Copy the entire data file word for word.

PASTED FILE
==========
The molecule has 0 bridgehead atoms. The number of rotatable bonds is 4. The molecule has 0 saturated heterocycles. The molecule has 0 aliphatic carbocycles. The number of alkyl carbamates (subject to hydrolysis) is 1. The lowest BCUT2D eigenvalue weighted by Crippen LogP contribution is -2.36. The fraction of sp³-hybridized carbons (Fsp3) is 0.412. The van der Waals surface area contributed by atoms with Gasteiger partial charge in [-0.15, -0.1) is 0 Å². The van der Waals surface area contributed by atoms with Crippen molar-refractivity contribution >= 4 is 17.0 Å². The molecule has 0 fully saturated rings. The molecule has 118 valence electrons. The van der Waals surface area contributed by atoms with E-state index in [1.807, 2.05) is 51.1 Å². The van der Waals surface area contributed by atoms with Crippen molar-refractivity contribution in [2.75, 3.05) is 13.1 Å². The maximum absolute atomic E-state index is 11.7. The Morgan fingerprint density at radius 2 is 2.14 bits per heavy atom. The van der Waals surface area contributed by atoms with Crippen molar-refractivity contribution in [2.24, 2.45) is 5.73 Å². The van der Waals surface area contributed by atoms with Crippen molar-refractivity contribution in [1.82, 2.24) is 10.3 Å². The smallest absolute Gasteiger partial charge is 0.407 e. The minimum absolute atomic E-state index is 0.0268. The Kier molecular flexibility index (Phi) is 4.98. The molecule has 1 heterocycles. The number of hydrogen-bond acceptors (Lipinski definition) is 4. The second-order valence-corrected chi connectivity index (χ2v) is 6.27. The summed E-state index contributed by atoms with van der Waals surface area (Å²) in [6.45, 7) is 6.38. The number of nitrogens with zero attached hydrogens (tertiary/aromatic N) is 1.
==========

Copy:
The molecule has 0 bridgehead atoms. The number of rotatable bonds is 4. The molecule has 0 saturated heterocycles. The molecule has 0 aliphatic carbocycles. The number of alkyl carbamates (subject to hydrolysis) is 1. The lowest BCUT2D eigenvalue weighted by Crippen LogP contribution is -2.36. The fraction of sp³-hybridized carbons (Fsp3) is 0.412. The van der Waals surface area contributed by atoms with Gasteiger partial charge in [-0.15, -0.1) is 0 Å². The van der Waals surface area contributed by atoms with Crippen molar-refractivity contribution >= 4 is 17.0 Å². The molecule has 0 fully saturated rings. The molecule has 118 valence electrons. The van der Waals surface area contributed by atoms with E-state index in [1.807, 2.05) is 51.1 Å². The van der Waals surface area contributed by atoms with Crippen molar-refractivity contribution in [2.75, 3.05) is 13.1 Å². The maximum absolute atomic E-state index is 11.7. The Morgan fingerprint density at radius 2 is 2.14 bits per heavy atom. The van der Waals surface area contributed by atoms with Crippen molar-refractivity contribution in [2.24, 2.45) is 5.73 Å². The van der Waals surface area contributed by atoms with Crippen molar-refractivity contribution in [1.82, 2.24) is 10.3 Å². The smallest absolute Gasteiger partial charge is 0.407 e. The minimum absolute atomic E-state index is 0.0268. The Kier molecular flexibility index (Phi) is 4.98. The molecule has 1 heterocycles. The number of hydrogen-bond acceptors (Lipinski definition) is 4. The second-order valence-corrected chi connectivity index (χ2v) is 6.27. The summed E-state index contributed by atoms with van der Waals surface area (Å²) in [6.45, 7) is 6.38. The number of nitrogens with zero attached hydrogens (tertiary/aromatic N) is 1.